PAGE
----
In my Official Capacity as a writer of science fiction and fantasy, I hereby proclaim June 23 Science Fiction and Fantasy Writers Day! A day of celebration and wonder! A day for all of us readers of science fiction and fantasy to reach out and say thank you to our favorite writers. A day, perhaps, to blog about our favorite sf/f writers. A day to reflect upon how written science fiction and fantasy has changed your life.
This was the topic of last week’s Booking Through Thursday question, which I answered by saying that I don’t read much of either genre. However, that hasn’t always been true, and even now it’s not completely correct. I look for a good story, period, and if that story has elements of fantasy and/or science fiction in it, I won’t necessarily reject it out of hand. In fact, I’ve found that some themes are explored more effectively in those genres than in more “realistic” fiction.
When I was younger, I was more likely to read straight-up fantasy and sci-fi than I am now; I even took an elective English class in Fantasy Literature in high school. (One of the optional readings in that class was The Princess Bride, which was the first I’d ever heard of it – and I didn’t choose to read it then. It was high school – what more can I tell you? Not so much with the good judgment back then.) These are a few of my fantasy and science-fiction favorites from my middle-school through college years:
- The Time Trilogy, by Madeleine L’Engle (it wasn’t a Quartet yet back then!): I still think every kid needs to read A Wrinkle in Time. And I’ll never forget that when I encountered mitochondria in a cell-biology class, it wasn’t the first time, thanks to A Wind in the Door.
- The Hobbit, by J.R.R. Tolkein: I’ve said for the record that I prefer The Lord of the Rings on film, but I loved Bilbo Baggins’ book. We’ll see if the upcoming movie adaptation changes my mind…
- The Dragonriders of Pern series and the Harper Hall trilogy, by Anne McCaffrey: My mom was actually more interested in reading fantasy than I was, and I took a lot of her recommendations. I know there have been many more of the Pern books since I stopped reading them, and that McCaffrey has been involved in a lot of collaborations as well, but I particularly liked the musically-themed Harper Hall books.
- The Merlin trilogy (The Crystal Cave, The Hollow Hills, and The Last Enchantment), by Mary Stewart, and The Mists of Avalon, by Marion Zimmer Bradley: Again, reading these was instigated by my mom, but I loved their re-interpretations of the Arthurian stories (which at times made King Arthur a rather minor character, oddly enough). I think I read the Merlin books two or three times, and I’m pretty sure I’ve read The Mists of Avalon twice.
- Dune, by Frank Herbert: This is another of the “optional” books I didn’t read during my Fantasy Lit class, but I caught up with it, and the rest of the original trilogy, during college. Hated the movie, though.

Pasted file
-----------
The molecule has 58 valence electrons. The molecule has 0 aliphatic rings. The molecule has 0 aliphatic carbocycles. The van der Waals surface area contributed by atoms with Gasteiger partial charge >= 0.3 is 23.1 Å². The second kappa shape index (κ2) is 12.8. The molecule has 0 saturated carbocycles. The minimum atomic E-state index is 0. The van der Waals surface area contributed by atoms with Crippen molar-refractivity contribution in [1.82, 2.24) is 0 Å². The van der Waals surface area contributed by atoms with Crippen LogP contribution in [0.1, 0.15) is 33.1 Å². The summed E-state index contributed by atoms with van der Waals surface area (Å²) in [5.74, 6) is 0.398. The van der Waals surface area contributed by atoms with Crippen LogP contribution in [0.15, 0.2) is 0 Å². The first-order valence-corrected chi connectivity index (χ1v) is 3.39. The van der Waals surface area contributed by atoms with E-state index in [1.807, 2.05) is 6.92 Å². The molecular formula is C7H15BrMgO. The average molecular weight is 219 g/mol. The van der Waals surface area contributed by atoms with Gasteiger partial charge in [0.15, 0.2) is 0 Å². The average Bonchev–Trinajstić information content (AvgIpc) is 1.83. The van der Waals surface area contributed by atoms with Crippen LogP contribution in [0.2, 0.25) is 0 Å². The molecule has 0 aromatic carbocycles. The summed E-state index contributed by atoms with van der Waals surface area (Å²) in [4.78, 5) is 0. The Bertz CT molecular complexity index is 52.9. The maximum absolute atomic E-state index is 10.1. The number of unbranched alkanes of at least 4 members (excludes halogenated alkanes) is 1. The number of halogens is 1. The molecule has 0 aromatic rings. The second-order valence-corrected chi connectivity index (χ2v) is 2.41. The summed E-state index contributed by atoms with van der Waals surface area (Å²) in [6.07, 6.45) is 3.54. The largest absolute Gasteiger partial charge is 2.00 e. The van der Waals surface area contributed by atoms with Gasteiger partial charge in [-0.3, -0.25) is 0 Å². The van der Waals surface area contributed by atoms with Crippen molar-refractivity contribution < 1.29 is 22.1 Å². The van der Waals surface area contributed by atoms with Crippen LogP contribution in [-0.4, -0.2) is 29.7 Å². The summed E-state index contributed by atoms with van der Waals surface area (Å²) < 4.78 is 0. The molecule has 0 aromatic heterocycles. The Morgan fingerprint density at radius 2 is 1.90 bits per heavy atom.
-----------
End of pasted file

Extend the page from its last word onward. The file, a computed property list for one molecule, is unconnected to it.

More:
L’Engle’s books may be what set the tone for my fantasy/sci-fi preferences as an adult – they largely take place in the recognizable, “real” world, and I think I need that bit of familiarity in my fiction to keep anchored. I’ve also become more aware of the the social, political, and philosophical themes that underlie a lot of this fiction, and wonder if the genre elements help make them more reader-friendly. Still, it’s the story and its telling that make them worth reading, and these are some that have left their mark on me in recent years:
- The Harry Potter series, by J.K. Rowling: I forget that these books are sold in the children’s section. I forget that they’re fantasy. But the books are impossible to forget – a seven-book epic tale of good and evil that traces the growth of its characters and their writer.
- The His Dark Materials trilogy, by Phillip Pullman: For me, the second book in this series, The Subtle Knife, was the most compelling, and that’s probably because it starts out in Will’s real-world Oxford rather than Lyra’s parallel-universe one, but I plan to re-read the whole thing at some point.
- The Sparrow and Children of God, by Mary Doria Russell: I really wasn’t sure what to expect when I picked up these two companion books, which blend science fiction, fantasy, religion and philosophy in a riveting story unlike much else I’ve ever read. What I found was fascinating, thought-provoking and memorable, and I look forward to reading them both again one day.
Of course, I’d have to get out from TBR Purgatory before I could re-read any of these, and I’m not sure whether that qualifies as science fiction or fantasy.
I’m not reading anything thematically appropriate today, but it looks like fantasy and science-fiction reading may have affected me more than I’ve realized. What about you? Have you read any of these books? Are there others you love and would recommend? Comments, please!